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Friday, June 18, 2021

ANU mental health researcher lauded for collaborative approach

Australian National University Senior Research Fellow Dr Brett Scholz has received the ACT Mental Health Research Evaluation Award for his collaborative approach to research.

Dr Scholz’s research has brought people with a lived experience of mental health issues into the fold for research, education, and policy.

He said while he did not have a lived experience of mental health issues, his work nearly always included a collaboration with or was led by someone who did.

“It gives such value to the research beyond anything we could do without it and there are so many things to improve,” Dr Scholz said.

“Whenever I lecture, I try to invite mental health consumers to co-deliver and co-develop the sessions.

“Their perspective is really valuable.”

Dr Scholz is not sure why he became involved in mental health research, but his experience in 2015 at a defunded consumer research organisation taught him the value of collaboration with people with a lived experience.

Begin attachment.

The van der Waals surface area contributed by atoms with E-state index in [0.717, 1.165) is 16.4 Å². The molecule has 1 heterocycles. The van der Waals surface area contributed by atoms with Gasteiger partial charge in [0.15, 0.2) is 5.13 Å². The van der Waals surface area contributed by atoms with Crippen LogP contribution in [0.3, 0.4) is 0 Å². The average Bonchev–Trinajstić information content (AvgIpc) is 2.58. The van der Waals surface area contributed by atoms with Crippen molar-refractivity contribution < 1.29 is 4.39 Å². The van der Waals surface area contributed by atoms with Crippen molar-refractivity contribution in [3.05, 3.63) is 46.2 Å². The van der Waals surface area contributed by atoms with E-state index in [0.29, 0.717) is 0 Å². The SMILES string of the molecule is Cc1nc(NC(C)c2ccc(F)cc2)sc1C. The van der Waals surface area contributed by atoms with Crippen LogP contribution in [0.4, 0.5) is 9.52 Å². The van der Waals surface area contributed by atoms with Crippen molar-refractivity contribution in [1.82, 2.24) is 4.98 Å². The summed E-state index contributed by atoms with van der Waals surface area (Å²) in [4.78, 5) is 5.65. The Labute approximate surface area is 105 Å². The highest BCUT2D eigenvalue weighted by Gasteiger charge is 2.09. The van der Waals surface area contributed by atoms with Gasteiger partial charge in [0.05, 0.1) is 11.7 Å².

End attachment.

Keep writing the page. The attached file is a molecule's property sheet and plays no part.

He said he would love to see more dedicated lived experience roles in the research field but feared precarious university funding would prevent that.

“Research funding is not looking good for universities,” Dr Scholz said.

“It’s about creating synergistic experience for expertise and experiential expertise and valuing both things.

“Right now, mental health doesn’t value lived experience.

“We need to recruit people for dedicated paid roles.”

Dr Scholz said New Zealand were “well ahead” of Australia in their use of dedicated consumer roles.

He said the coronavirus pandemic had raised the profile of mental health and changed the way services could be delivered, meaning there were more opportunities for inclusiveness.

“It’s both a good thing and bad thing, working from home, good opportunity,” he said.

“Collaboration has been more accessible, with people able to join zoom meetings without getting carparks or babysitting. And it’s a great opportunity I hope we don’t lose.

“But I don’t think we’ve seen the pandemic’s full impact on mental health and wellbeing.”

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